If you are over 65, have diabetes, lung disease, or heart disease you should get one.  Also, if you're pregnant, a healthcare worker, are aged 6 months to 4 years or if you're around high-risk people a lot you should get one. Or if you just don't want to miss work and feel bad, it still may be a good idea to get one.

I've known all this for years.  And yet for the last three years -- even with my Type 1 diabetes -- I was an IDIOT about getting my flu shot.  I wanted one, mind you, but I couldn't be bothered to go stand in line at the local pharmacy on a specific day at a specific time.  So I assumed (see the "ass" in there?) that my primary care physcian would take care of it for me.  NOT!!Nursewithneedle_1

I called and called and called my PCP's office.  But there were shortages, you know.  And there is a hierarchy to this "high-risk" business, after all.  So you have Type 1 diabetes, so what?  Do you have cancer?  Lupus?  HIV?  Are you about to keel over??  No?  Then wait your turn quietly, please!  The receptionist finally got so annoyed with me she started hanging up every time I called.  Two years in a row.

Last year, I rebuffed the local clinics and annoyed the receptionist so efficiently that somehow the San Francisco Bay Area was clean out of flu vaccine by the time my kids were coming home feverish and I was in a frenzy to get vaccinated.  Aaargh!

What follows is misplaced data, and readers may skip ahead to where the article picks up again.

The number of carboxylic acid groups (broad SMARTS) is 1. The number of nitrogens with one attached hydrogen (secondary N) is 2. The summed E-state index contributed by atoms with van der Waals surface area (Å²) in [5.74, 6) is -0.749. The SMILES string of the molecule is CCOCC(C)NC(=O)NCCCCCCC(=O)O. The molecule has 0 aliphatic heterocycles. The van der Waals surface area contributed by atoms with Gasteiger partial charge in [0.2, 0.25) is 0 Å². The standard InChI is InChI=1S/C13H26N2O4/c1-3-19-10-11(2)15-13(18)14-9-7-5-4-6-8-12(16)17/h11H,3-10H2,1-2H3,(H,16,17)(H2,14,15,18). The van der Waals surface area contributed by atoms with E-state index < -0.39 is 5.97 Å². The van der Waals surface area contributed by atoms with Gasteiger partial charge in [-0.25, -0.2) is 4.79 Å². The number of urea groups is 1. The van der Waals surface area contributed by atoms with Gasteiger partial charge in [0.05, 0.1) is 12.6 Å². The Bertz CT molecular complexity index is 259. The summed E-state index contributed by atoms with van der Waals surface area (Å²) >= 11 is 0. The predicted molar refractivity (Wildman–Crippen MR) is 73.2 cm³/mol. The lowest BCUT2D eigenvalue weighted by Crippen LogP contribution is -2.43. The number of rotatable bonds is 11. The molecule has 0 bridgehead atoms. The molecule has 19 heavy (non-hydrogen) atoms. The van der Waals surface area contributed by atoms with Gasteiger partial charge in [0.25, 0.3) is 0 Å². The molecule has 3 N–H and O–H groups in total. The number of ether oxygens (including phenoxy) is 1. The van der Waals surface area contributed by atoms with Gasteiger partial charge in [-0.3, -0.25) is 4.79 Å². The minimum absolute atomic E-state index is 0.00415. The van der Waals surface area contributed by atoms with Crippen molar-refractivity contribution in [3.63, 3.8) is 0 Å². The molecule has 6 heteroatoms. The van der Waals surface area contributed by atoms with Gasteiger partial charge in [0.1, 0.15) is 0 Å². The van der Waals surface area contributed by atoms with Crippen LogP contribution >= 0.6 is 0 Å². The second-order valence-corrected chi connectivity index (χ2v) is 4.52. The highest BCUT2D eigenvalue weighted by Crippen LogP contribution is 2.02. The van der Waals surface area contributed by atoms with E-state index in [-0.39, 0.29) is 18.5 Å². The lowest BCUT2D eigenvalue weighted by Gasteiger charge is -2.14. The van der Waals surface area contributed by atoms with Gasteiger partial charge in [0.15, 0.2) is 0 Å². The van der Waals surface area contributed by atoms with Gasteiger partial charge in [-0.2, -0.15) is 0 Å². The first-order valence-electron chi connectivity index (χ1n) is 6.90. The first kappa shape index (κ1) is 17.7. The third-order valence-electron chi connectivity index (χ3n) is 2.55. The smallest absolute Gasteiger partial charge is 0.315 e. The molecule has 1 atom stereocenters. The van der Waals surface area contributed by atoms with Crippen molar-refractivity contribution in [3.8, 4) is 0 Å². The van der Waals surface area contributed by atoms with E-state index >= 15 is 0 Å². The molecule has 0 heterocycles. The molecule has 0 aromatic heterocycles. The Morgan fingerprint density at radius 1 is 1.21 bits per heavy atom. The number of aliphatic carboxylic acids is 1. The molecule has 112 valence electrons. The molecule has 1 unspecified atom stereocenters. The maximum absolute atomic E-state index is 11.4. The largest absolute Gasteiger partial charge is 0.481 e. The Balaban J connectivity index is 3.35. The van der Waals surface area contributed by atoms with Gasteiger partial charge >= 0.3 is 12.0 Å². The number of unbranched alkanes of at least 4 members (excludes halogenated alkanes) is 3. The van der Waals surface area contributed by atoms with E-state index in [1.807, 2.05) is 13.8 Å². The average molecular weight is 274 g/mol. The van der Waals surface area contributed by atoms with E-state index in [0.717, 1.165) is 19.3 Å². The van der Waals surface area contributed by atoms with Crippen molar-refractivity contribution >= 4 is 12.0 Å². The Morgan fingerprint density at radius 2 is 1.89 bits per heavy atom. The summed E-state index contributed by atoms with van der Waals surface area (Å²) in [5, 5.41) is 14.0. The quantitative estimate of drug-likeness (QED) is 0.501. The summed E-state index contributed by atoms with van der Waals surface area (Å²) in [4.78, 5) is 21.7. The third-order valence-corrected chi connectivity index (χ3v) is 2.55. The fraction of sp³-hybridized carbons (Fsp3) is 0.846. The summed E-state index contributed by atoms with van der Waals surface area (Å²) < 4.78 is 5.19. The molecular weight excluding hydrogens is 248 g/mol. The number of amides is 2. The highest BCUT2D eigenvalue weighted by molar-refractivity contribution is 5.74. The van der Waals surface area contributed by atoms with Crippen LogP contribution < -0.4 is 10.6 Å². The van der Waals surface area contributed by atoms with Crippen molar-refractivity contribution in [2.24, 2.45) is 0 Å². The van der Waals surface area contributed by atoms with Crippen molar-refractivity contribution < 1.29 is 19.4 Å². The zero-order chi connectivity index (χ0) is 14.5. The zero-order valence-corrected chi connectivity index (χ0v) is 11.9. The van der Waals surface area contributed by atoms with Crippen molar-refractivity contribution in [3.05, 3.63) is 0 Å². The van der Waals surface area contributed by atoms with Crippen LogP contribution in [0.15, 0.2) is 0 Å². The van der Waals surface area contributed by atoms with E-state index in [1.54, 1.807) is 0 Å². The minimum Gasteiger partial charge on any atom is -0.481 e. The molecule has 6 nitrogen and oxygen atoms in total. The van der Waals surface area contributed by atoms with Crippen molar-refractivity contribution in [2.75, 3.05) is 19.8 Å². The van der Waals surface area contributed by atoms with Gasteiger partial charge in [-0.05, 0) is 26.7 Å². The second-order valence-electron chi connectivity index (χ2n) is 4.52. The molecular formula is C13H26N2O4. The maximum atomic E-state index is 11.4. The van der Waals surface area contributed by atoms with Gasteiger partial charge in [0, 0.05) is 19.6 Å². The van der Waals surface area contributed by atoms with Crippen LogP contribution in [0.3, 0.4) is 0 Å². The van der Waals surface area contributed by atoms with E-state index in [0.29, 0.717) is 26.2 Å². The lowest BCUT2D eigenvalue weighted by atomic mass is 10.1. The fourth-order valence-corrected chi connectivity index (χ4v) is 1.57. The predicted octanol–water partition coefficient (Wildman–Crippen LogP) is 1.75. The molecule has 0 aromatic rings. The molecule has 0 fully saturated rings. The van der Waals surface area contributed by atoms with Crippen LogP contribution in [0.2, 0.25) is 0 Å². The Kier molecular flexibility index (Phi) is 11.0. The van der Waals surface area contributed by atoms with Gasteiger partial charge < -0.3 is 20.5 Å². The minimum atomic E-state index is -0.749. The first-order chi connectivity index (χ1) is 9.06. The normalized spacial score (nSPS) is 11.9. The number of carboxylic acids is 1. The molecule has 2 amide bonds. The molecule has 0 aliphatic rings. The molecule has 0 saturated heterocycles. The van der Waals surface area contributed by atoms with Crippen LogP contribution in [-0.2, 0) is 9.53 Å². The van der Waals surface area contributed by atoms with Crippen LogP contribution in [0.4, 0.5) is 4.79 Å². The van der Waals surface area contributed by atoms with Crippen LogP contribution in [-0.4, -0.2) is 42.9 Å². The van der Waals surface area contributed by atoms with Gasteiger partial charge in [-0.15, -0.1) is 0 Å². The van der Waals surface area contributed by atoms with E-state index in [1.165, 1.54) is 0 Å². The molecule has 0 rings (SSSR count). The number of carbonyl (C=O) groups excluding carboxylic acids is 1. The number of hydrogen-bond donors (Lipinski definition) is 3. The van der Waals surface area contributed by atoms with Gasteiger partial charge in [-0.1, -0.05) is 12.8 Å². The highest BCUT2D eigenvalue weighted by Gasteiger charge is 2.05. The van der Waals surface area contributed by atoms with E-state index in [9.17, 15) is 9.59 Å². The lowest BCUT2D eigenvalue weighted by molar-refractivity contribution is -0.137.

The solution was complex and ugly: my husband had to smuggle a shot into the country for me from Germany (oh please, don't tell the authorities you read it here).  The needle was so UEBER-GROSS that I couldn't stand to look at it, let alone inject it myself.  So a nurse-friend of ours came over to do it for me.  There I was on the couch with my pants around my ankles, averting my eyes, and he's saying, "Wow! They really do make 'em BIG in Germany!"  Gads...

Needless to say, I was smarter this year.  Just yesterday I stood in line for an hour at my local Longs drugstore and paid the $25 to be stuck with a semi-reasonably sized needle in the ARM, not the thigh, thank you.  As I averted my eyes, they settled on the sign "Aisle 26 - Incontinence, Digestive Care, and Laxatives."  And I couldn't help thinking: some people actually voluntarily CHOOSE to get involved in health care?!  I feel nauseous. How did I get here?

But then came the memories of that fated hospitalization.  When I vowed NEVER AGAIN.  So thank you, drugstores and local clinics, for making the vaccine accessible, even to dumb bunnies like me.

Disclaimer: Content created by the Diabetes Mine team. For more details click here.


This content is created for Diabetes Mine, a consumer health blog focused on the diabetes community. The content is not medically reviewed and doesn't adhere to Healthline's editorial guidelines. For more information about Healthline's partnership with Diabetes Mine, please click here.